Researching the Cooper family, Jerry B Cooper from South Carolina was in WWII Father was Evans Cooper of Marion. I am related by marriage to his sister Leathia Cooper Smith Klugh.
Thank you for the response Elizabeth. If you provide me with an address, I can provide pictures and newspaper articles that were taken and written during the time that my father actually played. An article was written in the Charlotte Observer last March telling my father’s story. Here is a link to the modified story printed in the news and observer. http://www.newsobserver.com/2009/03/15/88053/cooper-helped-pave-the-way-for.html
Again thank you for acknowledging my comment.
Charlie Scott was one of the greatest guys to ever oplay basketball at Chapel Hill, but I was in St. Anthony Hall (Delta Psi) Jan-September 1967 as transient grad member and I never saw Charlie Scott in a meeting and he’s not in our list of initiates or in the geogfraphical directory. Will another Saint A of our time there clear this up? John Carr
Thanks to UNC basketball author and researcher Ron Smith, there is an update for image #2 and image #3.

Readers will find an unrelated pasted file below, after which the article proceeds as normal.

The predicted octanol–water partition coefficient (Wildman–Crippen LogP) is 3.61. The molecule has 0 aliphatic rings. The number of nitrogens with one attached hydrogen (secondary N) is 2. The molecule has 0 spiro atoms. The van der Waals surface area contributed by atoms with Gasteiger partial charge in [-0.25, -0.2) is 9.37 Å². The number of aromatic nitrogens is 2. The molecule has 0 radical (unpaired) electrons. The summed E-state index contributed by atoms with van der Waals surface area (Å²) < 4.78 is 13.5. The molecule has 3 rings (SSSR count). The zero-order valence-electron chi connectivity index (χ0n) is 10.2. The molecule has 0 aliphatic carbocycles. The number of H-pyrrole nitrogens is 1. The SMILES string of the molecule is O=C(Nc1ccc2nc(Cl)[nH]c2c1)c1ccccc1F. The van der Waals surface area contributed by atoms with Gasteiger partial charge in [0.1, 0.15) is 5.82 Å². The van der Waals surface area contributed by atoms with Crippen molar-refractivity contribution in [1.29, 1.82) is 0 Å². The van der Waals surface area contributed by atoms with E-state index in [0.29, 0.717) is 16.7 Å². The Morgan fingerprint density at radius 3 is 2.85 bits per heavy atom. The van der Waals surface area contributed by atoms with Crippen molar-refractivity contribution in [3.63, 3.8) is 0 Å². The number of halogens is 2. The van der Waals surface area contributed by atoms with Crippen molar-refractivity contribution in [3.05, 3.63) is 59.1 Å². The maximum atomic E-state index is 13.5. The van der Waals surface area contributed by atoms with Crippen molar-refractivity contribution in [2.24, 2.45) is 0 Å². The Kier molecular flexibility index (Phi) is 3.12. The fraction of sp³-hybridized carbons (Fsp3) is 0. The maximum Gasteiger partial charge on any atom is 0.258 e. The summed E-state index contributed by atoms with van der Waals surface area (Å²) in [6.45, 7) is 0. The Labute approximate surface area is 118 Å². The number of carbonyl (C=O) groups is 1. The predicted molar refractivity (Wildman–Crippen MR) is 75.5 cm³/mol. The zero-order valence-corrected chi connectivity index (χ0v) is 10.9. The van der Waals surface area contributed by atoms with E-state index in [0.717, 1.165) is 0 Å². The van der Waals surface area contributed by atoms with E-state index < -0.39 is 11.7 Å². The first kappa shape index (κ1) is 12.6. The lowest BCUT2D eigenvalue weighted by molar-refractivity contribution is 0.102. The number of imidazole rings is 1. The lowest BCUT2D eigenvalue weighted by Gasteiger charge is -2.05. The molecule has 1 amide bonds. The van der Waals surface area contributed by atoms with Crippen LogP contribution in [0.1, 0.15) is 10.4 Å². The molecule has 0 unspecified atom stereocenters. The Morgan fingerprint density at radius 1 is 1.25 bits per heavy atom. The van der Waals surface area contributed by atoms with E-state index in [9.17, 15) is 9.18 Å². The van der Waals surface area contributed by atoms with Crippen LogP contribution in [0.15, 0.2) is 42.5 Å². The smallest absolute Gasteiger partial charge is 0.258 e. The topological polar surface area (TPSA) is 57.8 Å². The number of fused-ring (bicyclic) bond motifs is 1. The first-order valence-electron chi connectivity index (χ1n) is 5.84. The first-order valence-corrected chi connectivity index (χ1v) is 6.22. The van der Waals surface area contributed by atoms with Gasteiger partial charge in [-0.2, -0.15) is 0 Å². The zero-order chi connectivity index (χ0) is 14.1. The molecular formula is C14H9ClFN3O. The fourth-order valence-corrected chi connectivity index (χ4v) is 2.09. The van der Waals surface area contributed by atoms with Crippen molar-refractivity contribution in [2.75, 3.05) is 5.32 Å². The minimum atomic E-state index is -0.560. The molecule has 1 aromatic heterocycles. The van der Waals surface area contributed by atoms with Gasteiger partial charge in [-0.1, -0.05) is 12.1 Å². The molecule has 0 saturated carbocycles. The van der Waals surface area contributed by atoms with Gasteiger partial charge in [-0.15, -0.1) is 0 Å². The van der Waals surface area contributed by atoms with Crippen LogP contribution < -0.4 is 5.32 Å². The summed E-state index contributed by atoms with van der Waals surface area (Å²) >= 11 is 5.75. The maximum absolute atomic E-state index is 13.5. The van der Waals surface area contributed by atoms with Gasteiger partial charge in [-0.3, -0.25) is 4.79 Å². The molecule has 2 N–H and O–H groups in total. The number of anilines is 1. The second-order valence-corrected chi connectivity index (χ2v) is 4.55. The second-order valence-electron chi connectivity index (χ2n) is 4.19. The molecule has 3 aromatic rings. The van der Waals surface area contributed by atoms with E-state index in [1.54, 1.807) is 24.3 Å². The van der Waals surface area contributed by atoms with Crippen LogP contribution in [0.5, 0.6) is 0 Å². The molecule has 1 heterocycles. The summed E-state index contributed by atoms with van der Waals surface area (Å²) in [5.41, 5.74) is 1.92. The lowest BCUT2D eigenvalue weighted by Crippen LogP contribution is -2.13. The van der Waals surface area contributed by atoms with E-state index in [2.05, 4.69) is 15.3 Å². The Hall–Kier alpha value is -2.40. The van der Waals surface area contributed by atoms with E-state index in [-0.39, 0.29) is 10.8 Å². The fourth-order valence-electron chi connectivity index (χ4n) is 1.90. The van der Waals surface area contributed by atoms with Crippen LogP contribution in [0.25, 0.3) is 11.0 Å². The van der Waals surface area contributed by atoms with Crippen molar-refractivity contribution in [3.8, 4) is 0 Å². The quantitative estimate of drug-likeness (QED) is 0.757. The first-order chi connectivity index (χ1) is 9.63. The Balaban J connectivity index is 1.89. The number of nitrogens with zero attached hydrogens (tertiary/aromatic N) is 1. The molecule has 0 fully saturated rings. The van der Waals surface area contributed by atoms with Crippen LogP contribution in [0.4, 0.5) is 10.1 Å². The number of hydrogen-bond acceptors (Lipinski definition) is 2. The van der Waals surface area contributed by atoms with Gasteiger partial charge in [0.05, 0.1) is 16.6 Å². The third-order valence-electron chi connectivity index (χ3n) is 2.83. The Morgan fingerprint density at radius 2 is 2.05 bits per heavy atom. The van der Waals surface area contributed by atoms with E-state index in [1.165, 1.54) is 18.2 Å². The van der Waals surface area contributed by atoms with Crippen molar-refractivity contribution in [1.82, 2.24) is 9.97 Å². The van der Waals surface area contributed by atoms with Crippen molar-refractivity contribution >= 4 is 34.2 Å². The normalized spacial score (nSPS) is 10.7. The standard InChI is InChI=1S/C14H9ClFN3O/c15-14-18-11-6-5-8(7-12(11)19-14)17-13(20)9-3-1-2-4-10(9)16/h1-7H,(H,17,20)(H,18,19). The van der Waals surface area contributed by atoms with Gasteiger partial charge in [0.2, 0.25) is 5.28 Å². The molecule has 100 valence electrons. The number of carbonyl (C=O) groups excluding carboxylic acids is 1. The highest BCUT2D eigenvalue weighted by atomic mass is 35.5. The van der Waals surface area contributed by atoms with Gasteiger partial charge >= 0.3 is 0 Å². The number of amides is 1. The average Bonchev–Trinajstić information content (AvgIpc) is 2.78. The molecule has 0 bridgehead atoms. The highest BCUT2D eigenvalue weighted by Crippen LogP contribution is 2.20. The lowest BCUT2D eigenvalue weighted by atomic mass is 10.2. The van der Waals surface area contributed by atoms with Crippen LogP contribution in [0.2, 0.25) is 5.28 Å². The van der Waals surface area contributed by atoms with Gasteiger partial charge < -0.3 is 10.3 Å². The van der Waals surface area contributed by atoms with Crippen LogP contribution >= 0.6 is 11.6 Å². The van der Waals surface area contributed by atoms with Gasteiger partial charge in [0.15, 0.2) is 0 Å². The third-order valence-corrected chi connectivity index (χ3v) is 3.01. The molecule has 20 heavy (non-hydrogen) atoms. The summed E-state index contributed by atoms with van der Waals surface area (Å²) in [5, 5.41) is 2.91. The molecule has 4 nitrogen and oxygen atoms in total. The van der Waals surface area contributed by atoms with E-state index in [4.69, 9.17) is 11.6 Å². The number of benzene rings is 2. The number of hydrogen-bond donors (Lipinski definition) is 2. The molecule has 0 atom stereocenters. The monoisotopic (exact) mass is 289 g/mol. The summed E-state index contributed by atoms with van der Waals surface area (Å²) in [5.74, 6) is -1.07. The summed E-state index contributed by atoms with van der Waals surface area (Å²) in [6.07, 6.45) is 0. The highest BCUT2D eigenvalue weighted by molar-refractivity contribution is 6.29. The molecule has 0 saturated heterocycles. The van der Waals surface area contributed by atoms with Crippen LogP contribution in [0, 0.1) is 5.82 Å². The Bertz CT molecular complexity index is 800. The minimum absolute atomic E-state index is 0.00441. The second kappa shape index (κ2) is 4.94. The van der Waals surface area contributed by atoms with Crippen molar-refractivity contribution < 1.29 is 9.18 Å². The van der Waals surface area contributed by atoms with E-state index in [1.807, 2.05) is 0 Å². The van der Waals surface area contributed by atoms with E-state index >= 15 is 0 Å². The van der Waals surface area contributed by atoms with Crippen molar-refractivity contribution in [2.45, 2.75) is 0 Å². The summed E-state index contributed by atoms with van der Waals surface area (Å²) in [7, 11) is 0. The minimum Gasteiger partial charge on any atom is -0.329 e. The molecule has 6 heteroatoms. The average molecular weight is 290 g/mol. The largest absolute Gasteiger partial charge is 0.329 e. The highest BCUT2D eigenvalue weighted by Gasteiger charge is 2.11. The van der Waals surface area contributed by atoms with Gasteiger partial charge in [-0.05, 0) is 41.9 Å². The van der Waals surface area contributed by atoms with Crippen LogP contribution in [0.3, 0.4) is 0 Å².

Image #2: UNC vs. Wake Forest in Carmichael Auditorium on January 17, 1970. UNC players are #33 Charlie Scott, #44 Dennis Wuycik, #13 Steve Previs. Wake’s #23 Dan Ackley, #14 John Lewkowicz,, #33 Dickie Walker.
Image #3…same game. UNC #33 Charlie Scott. Wake #14 John Lewkowicz, #12 Charlie Davis. In the distance are Carolina players, #31 Bill Chamberlain, #43 Craig Corson, #20 Eddie Fogler.
Researching John Henry Klugh, attended this school and was in WWII,then a Pullman Porter, with his own business in Jamaica NY. Married Leathia Cooper. Searching for relatives!!!
I know that Charlie Scott was the first African American scholarship player at UNC but who was the first female scholarship plyayers…were they the baskeball players Kathy Crawford and Henrietta Walls?
I lived and hung out in the same block with Charlie Scott as a kid in Harlem. We also played on the same little league baseball team. I also remember when Charles left Lauinberg and went to North Carolina. One thing i can say I was real proud when he became a star at North Carolina and The NBA being one his close childhood friends made it feel very special.